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The Antitrust Week In Review

Posted  July 1, 2019

Here are some of the developments in antitrust news this past week that we found interesting and are following.

EU antitrust regulators to investigate Broadcom, seek interim measures.  EU antitrust regulators opened on Wednesday an investigation into whether chipmaker Broadcom uses exclusivity restrictions to block rivals. The European Commission also said it plans to impose interim measures related to the TV and modem chipsets markets during the investigation. It sent a statement of objections or charge sheet to the company setting out the reasons why such measures are needed.

Antitrust regulators may also scrutinize internet firms’ cryptocurrencies: German cartel chief.  Cryptocurrencies backed by big internet companies could come under the scrutiny of antitrust regulators, the head of Germany’s Federal Cartel Office said on Thursday after Facebook last week launched its own version. Central bankers and financial watchdogs were quick to raise concerns about Facebook’s planned Libra global cryptocurrency, saying that it could become so pervasive as to disrupt the global monetary policy framework.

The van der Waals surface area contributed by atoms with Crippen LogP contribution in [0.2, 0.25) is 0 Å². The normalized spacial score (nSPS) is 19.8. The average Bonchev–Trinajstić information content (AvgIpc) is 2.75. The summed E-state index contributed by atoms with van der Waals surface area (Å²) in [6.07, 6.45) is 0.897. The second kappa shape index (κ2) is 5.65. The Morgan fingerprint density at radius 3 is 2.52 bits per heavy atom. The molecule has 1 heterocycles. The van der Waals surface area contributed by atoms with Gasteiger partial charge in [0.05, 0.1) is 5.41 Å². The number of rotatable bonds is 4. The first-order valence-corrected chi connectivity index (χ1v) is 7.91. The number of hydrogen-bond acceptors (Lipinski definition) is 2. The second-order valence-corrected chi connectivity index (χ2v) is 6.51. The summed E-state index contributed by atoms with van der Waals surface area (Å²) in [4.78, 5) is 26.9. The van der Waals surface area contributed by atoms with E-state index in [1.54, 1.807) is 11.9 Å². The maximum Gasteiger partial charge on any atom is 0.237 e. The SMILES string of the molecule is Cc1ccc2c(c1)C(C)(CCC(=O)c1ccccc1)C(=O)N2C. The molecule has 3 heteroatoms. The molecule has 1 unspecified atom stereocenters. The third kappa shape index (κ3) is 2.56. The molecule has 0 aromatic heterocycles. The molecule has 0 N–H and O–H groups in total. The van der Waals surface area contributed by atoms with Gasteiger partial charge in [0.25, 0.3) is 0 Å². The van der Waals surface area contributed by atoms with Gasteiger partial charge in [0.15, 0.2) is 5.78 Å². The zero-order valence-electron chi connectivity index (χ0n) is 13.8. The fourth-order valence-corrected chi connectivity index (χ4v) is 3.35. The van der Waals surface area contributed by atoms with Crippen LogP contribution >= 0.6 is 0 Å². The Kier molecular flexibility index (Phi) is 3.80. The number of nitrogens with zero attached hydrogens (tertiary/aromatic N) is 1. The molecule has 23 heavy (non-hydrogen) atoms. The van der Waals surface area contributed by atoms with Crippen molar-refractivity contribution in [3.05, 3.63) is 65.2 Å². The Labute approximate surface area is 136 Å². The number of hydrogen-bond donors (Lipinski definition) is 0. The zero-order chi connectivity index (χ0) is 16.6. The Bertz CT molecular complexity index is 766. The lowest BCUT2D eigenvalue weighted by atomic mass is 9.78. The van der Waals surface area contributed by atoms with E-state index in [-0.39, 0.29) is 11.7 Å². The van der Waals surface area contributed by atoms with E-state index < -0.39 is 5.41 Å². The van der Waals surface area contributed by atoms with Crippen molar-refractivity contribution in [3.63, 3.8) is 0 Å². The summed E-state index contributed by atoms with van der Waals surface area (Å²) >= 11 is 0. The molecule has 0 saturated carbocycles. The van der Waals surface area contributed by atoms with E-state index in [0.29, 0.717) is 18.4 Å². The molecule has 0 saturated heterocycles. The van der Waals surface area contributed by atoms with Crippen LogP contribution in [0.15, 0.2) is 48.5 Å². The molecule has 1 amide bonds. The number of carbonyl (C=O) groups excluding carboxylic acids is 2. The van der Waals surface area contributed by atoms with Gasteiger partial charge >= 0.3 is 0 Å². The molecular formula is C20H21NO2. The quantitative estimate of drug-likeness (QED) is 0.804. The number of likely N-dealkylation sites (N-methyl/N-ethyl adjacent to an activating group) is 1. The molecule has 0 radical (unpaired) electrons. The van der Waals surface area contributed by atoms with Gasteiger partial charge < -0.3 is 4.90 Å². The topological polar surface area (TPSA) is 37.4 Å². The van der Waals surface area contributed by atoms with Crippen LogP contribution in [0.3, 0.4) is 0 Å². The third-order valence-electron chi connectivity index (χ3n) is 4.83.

2 Norwegian Shipping Executives Indicted in Antitrust Case.  Two Norwegian shipping executives have been indicted on charges that they participated in a sprawling antitrust conspiracy. The case against the two Norwegian businessmen has been unsealed in federal court in Baltimore. It’s part of an ongoing U.S. investigation into bid rigging and other anticompetitive actions in the international shipping industry. The accused men were once top executives at Oslo-based Hoegh Autoliners. In a Wednesday statement, Assistant Attorney General Makan Delrahim said a U.S. investigation revealed that collusion was “endemic and rampant” in the shipping industry for years.

Freight executives to serve U.S. prison time for price fixing.  Two executives of a freight forwarding company have been sentenced to prison for fixing the prices of freight forwarding services, the Justice Department said on Tuesday. Roberto Dip was sentenced to 18 months while Jason Handal was sentenced to 15 months for fixing the prices of freight forwarding from about 2010 to 2015, the department said. Freight forwarders organize shipments and contract with carriers to get goods from one point to another.

Tagged in: Antitrust Enforcement, Antitrust Litigation, International Competition Issues,


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